Cycling. What can I say about cycling? Well, what can I say that's repeatable? After all, it seems to consist entirely of men on bikes driving down a variety of roads, all of which appear to be enclosed by hordes of hyperactive Frenchmen. If people genuinely want to watch film of men on bikes why doesn't Channel 4 just film the morning rush hour in Shanghai because it looks exactly the same, it would be a lot cheaper and there wouldn't be all the problems with sponsorship advertising. Unless, of course, you're in the business of manufacturing those mandarin collared suits they all wear, in which case you'd make a killing. So cycling is essentially boring but they try to spice it up by giving sections of it "interesting" names. For instance there's "King of the Mountains". Wow! Doesn't that sound dynamic when all it basically means is the bloke who can pedal up a hill the fastest. Then there's all the discussion about who's going to be wearing the yellow jersey. Well, if vividly coloured knitwear is an all consuming passion Channel 4 should just re-run old editions of COUNTDOWN with Giles Brandreth before he became a Tory MP and adopted the John Major, Monochrome Man look.

Wrestling. As someone who grew up with Kent "Greetings, grapple fans" Walton as a regular feature of Saturday evenings just before tea the current version of wrestling imported from America completely baffles me. For starters it appears to be the sporting equivalent of rap music consisting largely of men with dodgy haircuts shouting aggressively whilst jabbing their fingers at the camera. In fact if you put a heavy baseline behind it it would probably be indistinguishable from Gangsta-rap which also involves threatening people with physical violence. Then there's the histrionics, I mean what's all that about? When you see it on TV there appears to be about thirty seconds of actual wrestling punctuated by fifteen minutes of what can only be charitably described as farting about. At least the old British wrestling made a token effort to appear real, WWF considers that to be too much like hard work. It's like watching a Sam Peckinpah movie being done by your local amateur dramatic society in which everyone talks in this arch sub-classical dialogue: "And you….., Austin, will come to realise that I,….Vince McMahon, have the power to destroy you!". Please! This is men in trunks falling over and pretending to be hurt and they make it sound like Hamlet on the bridge of the Starship Enterprise.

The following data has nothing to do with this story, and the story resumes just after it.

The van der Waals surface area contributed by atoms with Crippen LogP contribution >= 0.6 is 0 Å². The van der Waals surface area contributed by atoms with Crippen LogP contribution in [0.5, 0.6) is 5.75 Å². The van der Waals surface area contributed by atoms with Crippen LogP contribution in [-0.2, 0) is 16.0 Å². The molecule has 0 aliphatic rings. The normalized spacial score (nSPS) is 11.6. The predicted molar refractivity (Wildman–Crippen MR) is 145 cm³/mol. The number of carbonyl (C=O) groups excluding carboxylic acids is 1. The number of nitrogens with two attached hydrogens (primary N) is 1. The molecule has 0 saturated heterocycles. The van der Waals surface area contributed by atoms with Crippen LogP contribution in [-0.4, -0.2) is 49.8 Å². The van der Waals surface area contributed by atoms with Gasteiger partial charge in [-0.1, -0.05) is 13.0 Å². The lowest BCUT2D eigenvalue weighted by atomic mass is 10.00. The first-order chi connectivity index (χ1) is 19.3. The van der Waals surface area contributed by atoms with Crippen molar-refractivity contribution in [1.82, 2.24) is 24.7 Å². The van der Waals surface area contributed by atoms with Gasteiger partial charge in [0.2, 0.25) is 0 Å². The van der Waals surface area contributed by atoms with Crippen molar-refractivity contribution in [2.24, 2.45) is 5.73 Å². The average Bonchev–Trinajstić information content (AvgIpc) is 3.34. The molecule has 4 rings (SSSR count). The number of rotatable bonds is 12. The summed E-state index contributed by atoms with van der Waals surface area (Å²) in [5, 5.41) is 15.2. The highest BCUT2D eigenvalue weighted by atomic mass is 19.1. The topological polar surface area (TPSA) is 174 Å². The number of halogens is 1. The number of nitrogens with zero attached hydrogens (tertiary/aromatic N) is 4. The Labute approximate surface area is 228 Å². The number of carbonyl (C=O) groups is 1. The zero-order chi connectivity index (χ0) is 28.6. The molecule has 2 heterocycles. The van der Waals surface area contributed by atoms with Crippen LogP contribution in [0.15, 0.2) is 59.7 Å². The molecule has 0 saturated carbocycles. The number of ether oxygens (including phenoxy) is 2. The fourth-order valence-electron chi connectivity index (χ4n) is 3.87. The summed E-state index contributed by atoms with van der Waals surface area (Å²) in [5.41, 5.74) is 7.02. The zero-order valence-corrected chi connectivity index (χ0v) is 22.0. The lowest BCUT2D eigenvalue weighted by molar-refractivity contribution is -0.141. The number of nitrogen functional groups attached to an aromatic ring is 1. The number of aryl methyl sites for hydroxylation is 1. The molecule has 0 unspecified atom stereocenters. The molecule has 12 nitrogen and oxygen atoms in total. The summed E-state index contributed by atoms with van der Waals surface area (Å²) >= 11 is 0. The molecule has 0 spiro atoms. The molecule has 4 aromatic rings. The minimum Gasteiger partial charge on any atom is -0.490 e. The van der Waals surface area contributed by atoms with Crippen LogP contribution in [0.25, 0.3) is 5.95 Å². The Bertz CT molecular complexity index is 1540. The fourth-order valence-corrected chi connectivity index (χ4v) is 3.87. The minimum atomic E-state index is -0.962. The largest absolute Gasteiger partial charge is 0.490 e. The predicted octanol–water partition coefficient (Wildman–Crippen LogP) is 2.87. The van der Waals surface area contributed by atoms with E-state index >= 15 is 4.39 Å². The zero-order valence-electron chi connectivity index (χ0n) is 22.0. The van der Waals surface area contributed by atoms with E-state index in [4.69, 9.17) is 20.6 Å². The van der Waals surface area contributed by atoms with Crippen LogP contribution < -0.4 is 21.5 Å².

Of course the real problems are yet to come as The Dirty Digger and his fiendish cohorts snap up more and more "prestige" sporting events. The sole purpose of this media raiding being to separate the working class from yet more of their cash by making them pay to watch stuff that they used to be able to see gratis before the "Satellite revolution". Let's be fair, if this were a real revolution then Murdoch would be amongst the first up against the wall. Anyway it does appear that some things are sacred and it was decided a number of years ago that the FA Cup Final would always be shown on terrestrial television because it is part of this country's "national cultural heritage". It's interesting to note here that several years after this decision was taken our wonderfully egalitarian government have also taken the decision to remove entrance charges from museums and art galleries for, presumably, the same reason. Nice to see they've got their priorities right isn't it? Anyway the point I was coming to was that as the pay-per-view mentality ensures that unless you have a dish/decoder you will not see premier league football, world cup cricket and many other top sporting events the list of which grows yearly longer, the number of available sports for terrestrial TV to broadcast grows ever narrower. It's not too difficult to see where all this will lead is it. You remember when Channel 4 started looking around for "minority" sports to televise and we were treated to such televisual feasts as ten-pin bowling and croquet? Well, matey, that's just the thin end of the wedge. Give it a few years and the end result of the wielding of Murdoch's bottomless chequebook will be a line up such as the one that follows.